Use of leaves to inspect ectoparasites in wild chimpanzees: a third cultural variant?
- 99 Downloads
We report 26 cases of using leaves as tools with which wild chimpanzees (Pan troglodytes schweinfurthii) in the Sonso community, Budongo Forest, Uganda, appeared to inspect objects removed during grooming. Careful removal of potential ectoparasites and delicate lip or manual placement on leaves followed by intense visual examination characterised this behaviour. It appears to be done to judge whether either ingestion or discarding is most appropriate, the former occurring in most cases. This behaviour may represent a third variant of ectoparasite handling, different from those described at Taï and Gombe, yet sharing features with the latter. These two East African techniques may thus have evolved from leaf grooming.
KeywordsChimpanzee Culture Custom Ectoparasite Grooming
We thank V. Reynolds for support and for access to the Sonso chimpanzee community and associated background information. K. Arnold provided additional data presented here. We also thank K. Fawcatt, E. Stokes, D. Sheppard, and P. Pebsworth for their encouragement in the field. This work was financed by a BBSRC Studentship awarded to C.A..
- Boesch C (1995) Innovation in wild chimpanzees (Pan troglodytes). Int J Primatol 16:1–16Google Scholar
- Boesch C (1996) The emergence of cultures among wild chimpanzees. In: Runciman WG, Maynard-Smith J, Dunbar RIM (eds) Evolution of social behaviour patterns in primates and man. Oxford University Press, Oxford, pp 251–268Google Scholar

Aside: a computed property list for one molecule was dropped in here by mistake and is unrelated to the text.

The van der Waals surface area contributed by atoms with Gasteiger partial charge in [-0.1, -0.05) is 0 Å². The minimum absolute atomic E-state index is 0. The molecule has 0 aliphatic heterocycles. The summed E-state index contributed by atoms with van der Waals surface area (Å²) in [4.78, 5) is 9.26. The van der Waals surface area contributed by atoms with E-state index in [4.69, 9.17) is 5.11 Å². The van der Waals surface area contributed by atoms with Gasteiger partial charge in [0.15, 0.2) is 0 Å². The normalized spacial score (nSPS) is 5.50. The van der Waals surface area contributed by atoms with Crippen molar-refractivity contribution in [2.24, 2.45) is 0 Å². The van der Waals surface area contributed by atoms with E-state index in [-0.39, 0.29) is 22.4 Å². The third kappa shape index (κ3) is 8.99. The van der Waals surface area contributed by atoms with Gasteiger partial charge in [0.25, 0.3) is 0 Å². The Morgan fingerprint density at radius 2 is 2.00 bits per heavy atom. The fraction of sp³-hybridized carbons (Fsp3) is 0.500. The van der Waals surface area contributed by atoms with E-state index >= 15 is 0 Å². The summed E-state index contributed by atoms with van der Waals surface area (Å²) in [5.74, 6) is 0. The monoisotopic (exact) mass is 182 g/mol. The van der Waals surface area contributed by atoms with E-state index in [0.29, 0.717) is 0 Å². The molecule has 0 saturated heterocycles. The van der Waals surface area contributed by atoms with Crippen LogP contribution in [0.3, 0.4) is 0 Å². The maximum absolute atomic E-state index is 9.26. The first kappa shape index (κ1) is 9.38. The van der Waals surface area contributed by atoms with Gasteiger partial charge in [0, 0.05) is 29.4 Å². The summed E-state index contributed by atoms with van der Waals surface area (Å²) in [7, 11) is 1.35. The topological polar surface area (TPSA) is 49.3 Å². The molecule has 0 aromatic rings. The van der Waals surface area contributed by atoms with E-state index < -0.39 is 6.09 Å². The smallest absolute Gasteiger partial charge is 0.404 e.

- Galef B (1992) The question of animal culture. Hum Nat 3:157–178Google Scholar
- Goodall J (1968) The behaviour of free living chimpanzees in the Gombe Stream Reserve. Anim Behav Monogr 1:161–311Google Scholar
- Goodall J (1986) The chimpanzees of Gombe: patterns of behavior. Harvard University Press, Cambridge, Mass.Google Scholar
- McBeath NM, McGrew WC (1982) Tools used by wild chimpanzees to obtain termites at Mt. Assirik, Senegal: the influence of habitat. J Hum Evol 11:65–72Google Scholar
- McGrew WC (1992) Chimpanzee material culture: implications for human evolution. Cambridge University Press, CambridgeGoogle Scholar
- McGrew WC, Tutin CEG (1978) Evidence for a social custom in wild chimpanzees? Man 13:324–351Google Scholar
- Nishida T (1980) The leaf-clipping display: a newly discovered expressive gesture in wild chimpanzees. J Hum Evol 9:117–128Google Scholar
- Reynolds V (1992) Chimpanzees in the Budongo Forest, 1962–1992. J Zool 228:695–699Google Scholar
- Tomasello M, Kruger A, Ratner H (1993) Cultural learning. Behav Brain Sci 16:495–511Google Scholar
- Whiten A, Ham R (1992) On the nature and evolution of imitation in the animal kingdom: reappraisal of a century of research. Adv Study Behav 21:239–283Google Scholar